In 1912, Ambrose Bierce proposed "an improvement in punctuation – the snigger point, or note of cachinnation: it is written thus ‿ and presents a smiling mouth. It is to be appended, with the full stop, to every jocular or ironical sentence".[16]

In a 1936 Harvard Lampoon article, Alan Gregg proposed (-) for smile, (--) for laugh (more teeth showing), (#) for frown, (*) for wink, and (#) for "intense interest, attention, and incredulity".[17] Note that the symbols are correctly oriented and are not sideways.

Emoticons had already come into use in sci-fi fandom in the 1940s,[18] although there seems to have been a lapse in cultural continuity between the communities.

The September 1962 issue of MAD magazine included an article titled "Typewri-toons". The piece, featuring typewriter-generated artwork credited to "Royal Portable", was entirely made up of repurposed typography, including a capital letter P having a bigger bust than a capital I, a lowercase b and d discussing their pregnancies, an asterisk on top of a letter to indicate the letter had just come inside from a snowfall, and a classroom of lowercase n's interrupted by a lowercase h "raising its hand".[19] Two additional "Typewri-toons" articles subsequently appeared in Mad, in 1965 and 1987.

In 1963, the "smiley face", a yellow button with two black dots representing eyes and an upturned thick curve representing a mouth was created by freelance artist Harvey Ball. It was realized on order of a large insurance company as part of a campaign to bolster the morale of its employees and soon became a big hit. This smiley presumably inspired many later emoticons; the most basic graphic emoticon that depicts this is, in fact, a small yellow smiley face.

In a New York Times interview in April 1969, Alden Whitman asked writer Vladimir Nabokov: "How do you rank yourself among writers (living) and of the immediate past?" Nabokov answered: "I often think there should exist a special typographical sign for a smile – some sort of concave mark, a supine round bracket, which I would now like to trace in reply to your question."[20]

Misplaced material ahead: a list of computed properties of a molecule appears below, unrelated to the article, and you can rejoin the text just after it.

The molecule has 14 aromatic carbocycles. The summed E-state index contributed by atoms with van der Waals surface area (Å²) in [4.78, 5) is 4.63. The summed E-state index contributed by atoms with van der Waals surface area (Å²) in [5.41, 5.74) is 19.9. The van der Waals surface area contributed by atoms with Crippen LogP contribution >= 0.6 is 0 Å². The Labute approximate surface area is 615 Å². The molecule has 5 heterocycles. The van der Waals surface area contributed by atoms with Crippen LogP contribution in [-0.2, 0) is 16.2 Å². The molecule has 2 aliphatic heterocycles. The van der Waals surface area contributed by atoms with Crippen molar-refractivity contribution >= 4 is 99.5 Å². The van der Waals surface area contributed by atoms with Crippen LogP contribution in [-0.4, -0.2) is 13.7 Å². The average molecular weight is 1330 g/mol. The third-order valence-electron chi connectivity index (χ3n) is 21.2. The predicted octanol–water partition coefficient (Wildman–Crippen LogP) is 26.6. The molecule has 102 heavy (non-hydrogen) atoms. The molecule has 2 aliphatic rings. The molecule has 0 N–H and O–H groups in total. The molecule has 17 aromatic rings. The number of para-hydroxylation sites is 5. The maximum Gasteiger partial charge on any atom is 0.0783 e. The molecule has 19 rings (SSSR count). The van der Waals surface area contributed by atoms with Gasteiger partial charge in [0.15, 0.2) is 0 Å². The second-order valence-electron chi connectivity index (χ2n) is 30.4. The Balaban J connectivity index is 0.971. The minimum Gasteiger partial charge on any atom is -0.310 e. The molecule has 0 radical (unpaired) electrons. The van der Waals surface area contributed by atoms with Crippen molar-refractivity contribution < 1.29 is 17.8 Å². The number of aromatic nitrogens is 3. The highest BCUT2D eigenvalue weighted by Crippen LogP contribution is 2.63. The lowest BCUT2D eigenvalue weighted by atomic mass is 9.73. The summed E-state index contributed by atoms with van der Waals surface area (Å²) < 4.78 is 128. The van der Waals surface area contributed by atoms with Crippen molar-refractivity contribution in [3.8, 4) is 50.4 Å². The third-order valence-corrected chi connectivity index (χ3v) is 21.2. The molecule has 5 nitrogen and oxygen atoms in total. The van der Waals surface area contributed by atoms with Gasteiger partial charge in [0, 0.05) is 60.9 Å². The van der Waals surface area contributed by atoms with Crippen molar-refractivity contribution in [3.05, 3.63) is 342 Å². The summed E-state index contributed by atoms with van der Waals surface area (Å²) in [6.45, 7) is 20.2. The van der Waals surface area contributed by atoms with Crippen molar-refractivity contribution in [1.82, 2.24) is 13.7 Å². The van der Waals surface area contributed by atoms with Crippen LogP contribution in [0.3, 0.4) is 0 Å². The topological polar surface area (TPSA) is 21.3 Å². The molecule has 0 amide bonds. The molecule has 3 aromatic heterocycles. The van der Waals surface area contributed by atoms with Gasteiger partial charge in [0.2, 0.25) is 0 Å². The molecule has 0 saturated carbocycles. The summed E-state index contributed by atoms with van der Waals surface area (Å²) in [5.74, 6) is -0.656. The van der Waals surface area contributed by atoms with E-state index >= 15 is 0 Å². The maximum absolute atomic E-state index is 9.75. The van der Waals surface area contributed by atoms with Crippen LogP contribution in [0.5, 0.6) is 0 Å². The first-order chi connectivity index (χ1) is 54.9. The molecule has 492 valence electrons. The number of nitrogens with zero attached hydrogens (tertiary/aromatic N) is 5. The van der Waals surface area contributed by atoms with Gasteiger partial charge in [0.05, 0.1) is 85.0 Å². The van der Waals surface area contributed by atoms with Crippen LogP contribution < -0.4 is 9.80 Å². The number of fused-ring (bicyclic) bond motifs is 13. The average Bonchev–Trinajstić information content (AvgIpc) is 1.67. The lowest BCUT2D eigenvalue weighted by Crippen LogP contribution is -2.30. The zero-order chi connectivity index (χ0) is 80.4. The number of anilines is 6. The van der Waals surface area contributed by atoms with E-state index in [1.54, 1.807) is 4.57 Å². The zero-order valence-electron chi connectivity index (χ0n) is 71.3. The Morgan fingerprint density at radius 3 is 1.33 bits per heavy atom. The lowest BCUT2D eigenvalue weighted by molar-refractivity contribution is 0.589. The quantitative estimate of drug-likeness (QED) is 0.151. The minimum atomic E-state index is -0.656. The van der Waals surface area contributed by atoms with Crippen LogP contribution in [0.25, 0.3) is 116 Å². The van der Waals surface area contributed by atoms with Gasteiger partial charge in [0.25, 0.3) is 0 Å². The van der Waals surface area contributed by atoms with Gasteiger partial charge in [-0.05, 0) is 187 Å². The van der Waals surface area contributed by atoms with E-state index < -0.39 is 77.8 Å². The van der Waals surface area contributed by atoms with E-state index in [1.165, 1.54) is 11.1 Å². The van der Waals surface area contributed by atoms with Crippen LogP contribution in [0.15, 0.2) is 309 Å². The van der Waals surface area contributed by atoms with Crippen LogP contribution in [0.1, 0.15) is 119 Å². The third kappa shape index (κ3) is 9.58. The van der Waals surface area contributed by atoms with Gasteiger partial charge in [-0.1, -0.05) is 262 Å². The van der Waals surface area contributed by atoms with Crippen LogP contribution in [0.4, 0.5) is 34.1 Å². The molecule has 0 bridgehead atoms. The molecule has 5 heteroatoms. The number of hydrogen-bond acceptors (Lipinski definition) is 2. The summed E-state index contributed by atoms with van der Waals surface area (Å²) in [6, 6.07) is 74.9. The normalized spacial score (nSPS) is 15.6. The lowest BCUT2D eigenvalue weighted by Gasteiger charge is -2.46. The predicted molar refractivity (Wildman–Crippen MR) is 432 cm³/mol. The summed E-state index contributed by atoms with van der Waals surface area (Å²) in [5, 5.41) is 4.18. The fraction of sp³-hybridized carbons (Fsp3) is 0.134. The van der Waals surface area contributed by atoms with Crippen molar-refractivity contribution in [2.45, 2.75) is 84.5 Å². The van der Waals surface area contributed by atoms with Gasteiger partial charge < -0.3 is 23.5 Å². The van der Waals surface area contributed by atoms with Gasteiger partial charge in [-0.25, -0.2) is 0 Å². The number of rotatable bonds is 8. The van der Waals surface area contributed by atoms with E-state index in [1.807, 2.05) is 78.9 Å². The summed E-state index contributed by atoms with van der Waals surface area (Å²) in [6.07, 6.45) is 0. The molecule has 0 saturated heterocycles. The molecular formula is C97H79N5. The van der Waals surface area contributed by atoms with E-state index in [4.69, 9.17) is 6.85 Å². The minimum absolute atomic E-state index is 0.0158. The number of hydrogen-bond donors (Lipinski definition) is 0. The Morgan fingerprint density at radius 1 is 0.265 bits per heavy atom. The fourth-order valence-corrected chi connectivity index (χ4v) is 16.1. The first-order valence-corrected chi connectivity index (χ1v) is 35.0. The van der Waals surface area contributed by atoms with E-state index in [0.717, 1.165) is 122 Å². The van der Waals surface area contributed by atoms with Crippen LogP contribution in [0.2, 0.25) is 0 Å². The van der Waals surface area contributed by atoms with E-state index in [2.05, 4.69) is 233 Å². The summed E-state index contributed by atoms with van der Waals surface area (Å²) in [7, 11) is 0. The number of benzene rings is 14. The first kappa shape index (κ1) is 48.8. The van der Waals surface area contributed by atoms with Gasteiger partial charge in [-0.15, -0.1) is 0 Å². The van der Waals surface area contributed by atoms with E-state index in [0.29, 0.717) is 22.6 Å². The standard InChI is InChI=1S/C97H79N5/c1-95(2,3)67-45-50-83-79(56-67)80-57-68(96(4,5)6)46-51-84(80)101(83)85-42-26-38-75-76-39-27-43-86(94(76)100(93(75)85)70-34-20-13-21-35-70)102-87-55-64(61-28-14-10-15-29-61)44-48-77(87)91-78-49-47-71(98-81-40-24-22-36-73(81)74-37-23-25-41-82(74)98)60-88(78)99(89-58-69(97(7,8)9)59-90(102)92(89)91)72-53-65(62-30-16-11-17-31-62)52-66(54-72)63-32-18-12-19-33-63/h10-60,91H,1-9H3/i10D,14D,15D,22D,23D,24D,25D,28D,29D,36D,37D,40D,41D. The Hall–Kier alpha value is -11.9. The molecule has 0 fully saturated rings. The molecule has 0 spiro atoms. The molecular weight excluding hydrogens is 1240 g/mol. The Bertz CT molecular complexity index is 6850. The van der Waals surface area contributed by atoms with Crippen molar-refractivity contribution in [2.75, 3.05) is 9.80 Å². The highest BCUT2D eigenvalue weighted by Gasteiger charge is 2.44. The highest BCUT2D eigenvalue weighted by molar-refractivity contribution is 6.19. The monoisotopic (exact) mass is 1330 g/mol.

In 1971, a French journalist, Franklin Loufrani, created a smiley logo to mark good news in the French newspaper France Soir. Loufrani was the first person to trademark the symbol, in 1972.[21][22] Later, in 1996, Loufrani established The Smiley Company with his son, Nicolas Loufrani. Nicolas developed hundreds of different emoticons, including 3D versions. His designs were registered at the United States Copyright Office in 1997 and appeared online as .gif files in 1998.[23][24][25] These were the first graphical representations of the originally text-based emoticon.[26] He published his icons as well as emoticons created by others, along with their ASCII versions, in an online Smiley Dictionary in the early 2000s.[23] This dictionary included over 3,000 different Smileys[27] and was published as a book called Dico Smileys in 2002.[23][28] The Smiley Company has trademarked its version of the smiley face in over 100 countries.[29] In 1997, The Smiley Company filed a trademark application with the United States Patent and Trademark Office. In 2001, Walmart opposed the registration, citing a likelihood of confusion between the Loufrani smiley and a smiley face Walmart had been using since 1990. The USPTO eventually sided with Walmart and rejected The Smiley Company's application, due to the widespread use of smiley face designs. Seeking to prevent Walmart from using any smiley face design, Nicolas Loufrani next sued Walmart in federal court in 2009, while claiming that his smiley face was "readily distinguishable" from Walmart's. The case was closed in 2011 when the two parties agreed to settle out of court. The terms of the settlement were undisclosed, but Walmart continued to use its smiley design intermittently and returned to using it in a major marketing role in 2016.[29][30]